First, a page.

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Eur J Prev Cardiol. 2019 Feb;26(3):231-237. doi: 10.1177/2047487318802692. Epub 2018 Sep 26.

Masked hypertension incidence and risk factors in a prospective cohort study.

Author information

1
1 Social and Preventive Medicine Department, Laval University, Canada.
2
2 Axe santé des populations et pratiques optimales en santé, Laval University, Canada.
3
3 Institute for Work and Health, Canada.
4
4 Department of Medicine, Laval University, Canada.

Abstract

AIMS:

Masked hypertension may affect up to 30% of the general population and is associated with a high cardiovascular disease risk. No previous study has examined the incidence of masked hypertension and its risk factors. The study aim was to determine the incidence of masked hypertension and to examine its related risk factors.

METHODS:

This is a cohort study including 1836 initially normotensive participants followed up on average for 2.9 years. Blood pressure was measured using Spacelabs 90207. Manual blood pressure was defined as the mean of the first three readings taken at rest. Ambulatory blood pressure was defined as the mean of the next readings recorded every 15 minutes during daytime working hours. Masked hypertension incidence at follow-up was defined as manual blood pressure less than 140 and less than 90 mmHg and ambulatory blood pressure at least 135 or at least 85 mmHg. Generalised estimating equations were used.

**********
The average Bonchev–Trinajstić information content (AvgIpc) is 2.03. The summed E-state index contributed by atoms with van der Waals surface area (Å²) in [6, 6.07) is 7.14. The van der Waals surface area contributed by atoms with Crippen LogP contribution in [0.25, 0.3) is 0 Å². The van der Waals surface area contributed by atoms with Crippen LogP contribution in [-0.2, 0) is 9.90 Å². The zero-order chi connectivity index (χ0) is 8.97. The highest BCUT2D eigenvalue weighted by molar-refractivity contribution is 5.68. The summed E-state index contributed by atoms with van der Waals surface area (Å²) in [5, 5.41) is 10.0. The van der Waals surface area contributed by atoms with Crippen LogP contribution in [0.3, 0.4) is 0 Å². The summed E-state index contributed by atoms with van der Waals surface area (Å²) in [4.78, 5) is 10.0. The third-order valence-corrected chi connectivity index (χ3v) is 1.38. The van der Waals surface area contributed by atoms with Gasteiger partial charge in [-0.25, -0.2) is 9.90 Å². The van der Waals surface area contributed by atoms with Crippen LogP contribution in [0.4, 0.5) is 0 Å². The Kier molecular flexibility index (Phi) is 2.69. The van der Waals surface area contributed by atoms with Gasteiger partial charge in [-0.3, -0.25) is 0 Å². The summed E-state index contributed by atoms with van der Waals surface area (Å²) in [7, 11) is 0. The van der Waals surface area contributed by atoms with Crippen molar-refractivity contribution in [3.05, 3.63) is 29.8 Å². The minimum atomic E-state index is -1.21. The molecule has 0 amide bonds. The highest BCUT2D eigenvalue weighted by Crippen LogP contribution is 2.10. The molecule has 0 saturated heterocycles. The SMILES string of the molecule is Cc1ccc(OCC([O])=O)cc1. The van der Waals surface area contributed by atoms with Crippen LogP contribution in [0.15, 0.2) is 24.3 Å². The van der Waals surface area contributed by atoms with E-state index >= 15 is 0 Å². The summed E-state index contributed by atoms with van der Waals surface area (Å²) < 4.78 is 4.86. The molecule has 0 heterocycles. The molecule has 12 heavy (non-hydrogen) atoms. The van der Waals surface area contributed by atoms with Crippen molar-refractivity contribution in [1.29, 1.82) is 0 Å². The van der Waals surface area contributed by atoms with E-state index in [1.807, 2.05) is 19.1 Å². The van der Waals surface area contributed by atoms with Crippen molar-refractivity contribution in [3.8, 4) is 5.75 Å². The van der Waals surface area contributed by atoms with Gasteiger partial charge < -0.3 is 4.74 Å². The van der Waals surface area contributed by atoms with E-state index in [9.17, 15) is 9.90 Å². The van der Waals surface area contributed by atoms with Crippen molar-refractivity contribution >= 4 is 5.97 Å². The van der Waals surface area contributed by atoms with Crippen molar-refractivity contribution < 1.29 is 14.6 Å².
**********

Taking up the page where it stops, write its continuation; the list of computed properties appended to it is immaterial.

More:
RESULTS:

The cumulative incidence of masked hypertension was 10.3% and was associated with male gender (relative risk (RR) 1.51, 95% confidence interval (CI) 1.18-1.94), older age (RR40-49 years 1.56, 95% CI 1.16-2.11, RR≥50 years 1.50, 95% CI 1.06-2.10), higher education (RRcollege 1.31, 95% CI 1.03-1.65), body mass index (RR≥27 1.43, 95% CI 1.11-1.85), smoking (RR 1.51, 95% CI 1.09-2.010) and alcohol intake (RR≥6/week 1.65, 95% CI 1.13-2.03).

CONCLUSION:

The present study is the first to identify risk factors for the incidence of masked hypertension. Current guidelines for hypertension detection recommend ambulatory blood pressure in patients with an elevated blood pressure reading at the clinic. As it is impractical to measure ambulatory blood pressure in all normotensive patients, factors identified in the present study should be considered for the screening of at-risk individuals and for primary prevention of masked hypertension.

KEYWORDS:

Masked hypertension; ambulatory blood pressure; epidemiology; prospective cohort study; risk factors

PMID:
30256672
DOI:
10.1177/2047487318802692

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